Our Journey Through Munich

In the course of our project, we have met many nice people willing to help and support us with lab space, knowledge, or materials. Below you can find all the stations we stopped by throughout our journey up to the outcome of our project.

Attributions sorted by methods

All work associated with planning, conducting, and evaluating experiments was performed by student members of our team. Instructors assisted the students in planning their experiments, introducing relevant molecular-biological and chemical techniques to the students when they performed a specific experiment for the first time. Moreover, the students evaluated the experiments themselves after an introduction to the theory and advice on what to do and what to avoid. After this preliminary evaluation, all data were accumulated and discussed in the weekly team meeting, at which our two instructors Andreas and Volker (both PhD students at the lab of Prof. Skerra) were present to reflect on our project. Here we enumerate the specific tasks as well as the student(s) who performed them in order to allow the judges to directly contact the student responsible for a topic of interest.

Protein Production and Purification

As we produced, purified, conjugated, and analyzed many different protein samples, several team members were involved, including Niklas, Jan and Julian. Shaker flask productions were conducted independently of other lab members; for fermentation (which turned out to be a somewhat more difficult than explained in lectures), one of our instuctors had an eye on the whole production. Purification with normal columns was performed independently; for those involving the Äkta purifier, a lab member supervised our handling for the first 3 to 5 chromatographies.

Molecular Cloning

In the first week, we received an introduction to molecular cloning. Afterwards, we worked independently of our instructors and only asked them from time to time whenever a problem occurred. The gene design for all BioBricks was conceptualized by a student member (often Clemens or Christoph) and then reviewed by our instructor Volker.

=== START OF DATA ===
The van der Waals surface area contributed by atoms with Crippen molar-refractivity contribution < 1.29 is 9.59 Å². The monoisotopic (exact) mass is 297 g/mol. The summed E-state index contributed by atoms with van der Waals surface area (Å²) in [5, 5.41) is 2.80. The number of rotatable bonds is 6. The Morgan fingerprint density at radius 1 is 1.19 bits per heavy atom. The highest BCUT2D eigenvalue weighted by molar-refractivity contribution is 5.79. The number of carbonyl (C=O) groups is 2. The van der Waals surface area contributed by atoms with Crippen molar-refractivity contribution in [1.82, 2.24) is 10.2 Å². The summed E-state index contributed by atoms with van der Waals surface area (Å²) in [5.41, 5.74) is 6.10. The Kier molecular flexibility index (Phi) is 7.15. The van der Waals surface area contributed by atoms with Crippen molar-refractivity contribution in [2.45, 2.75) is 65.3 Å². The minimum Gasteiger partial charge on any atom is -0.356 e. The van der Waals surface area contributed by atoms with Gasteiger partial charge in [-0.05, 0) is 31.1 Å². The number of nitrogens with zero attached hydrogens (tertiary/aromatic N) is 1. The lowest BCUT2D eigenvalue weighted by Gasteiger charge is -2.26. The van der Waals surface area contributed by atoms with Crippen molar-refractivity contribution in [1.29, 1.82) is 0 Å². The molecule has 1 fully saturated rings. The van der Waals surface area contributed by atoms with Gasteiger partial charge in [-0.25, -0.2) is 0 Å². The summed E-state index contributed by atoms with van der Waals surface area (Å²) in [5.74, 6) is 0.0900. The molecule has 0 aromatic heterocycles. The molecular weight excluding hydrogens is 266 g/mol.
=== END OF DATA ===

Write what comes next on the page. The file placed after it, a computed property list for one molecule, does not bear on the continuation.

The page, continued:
Western Blot

All Western Blots were done by Luisa, and she received an introduction to blotting and staining from Fabian Rodewald and Christian Deuschle.

Mass spectrometric measurements

The correctness of recombinant proteins before and after conjugation was analyzed by ESI-TOF mass spectrometry. Samples were prepared by student members of the team, the actual measurement was performed by a technical assistant (which is also true for PhD students).

Determination of mRNA levels with RT-q-PCR

To further characterize the expression of the different receptor constructs our team wanted to take a closer look at the respective mRNA levels. In order to do so we asked Professor Dr. Pfaffl for help, since he is one of the leading experts for quantitative PCR. Together with him we were able to find the right approach to solving our problem. We want to thank Professor Dr. Pfaffl for his advice and for supplying the lab space for conducting our experiments. We also want to thank one of his PhD students, Dominik Buschmann, for helping us with the experiments and the analysis of the gathered data.

Incubation facility

The hypoxia experiments could only be performed thanks to the support of the Schwille Group at the Max-Planck Institute of Biochemistry in Martinsried, which kindly provided the required incubation facility. In this context, we are indebted to Tobias Härtel and Bea, who always offered their invaluable advice and help. The hypoxia experiments were performed by Jan and Elena, who were ready to take samples every 12 hours.

Flow Cytometry

The flow cytometry experiments were all performed by Luisa as she spent 18 months in a research group in Hamburg before she started her studies in Munich, thus already versed in all skills necessary to measure our cells in FACS.

Fluorescence Microscopy

Fluorescence microscopy at the lab of Prof. Skerra was performed by different people as it was necessary for many different sub-projects. High-resolution confocal fluorescence microscopy was conducted at the Helmholtz Center in Munich in the lab of Prof. Westmeyer by Christoph as he will also do his master's thesis in this lab. He received the introduction into staining cells and performing confocal imaging experiments from our external Instructor Jeff.

Scanning Electron Microscopy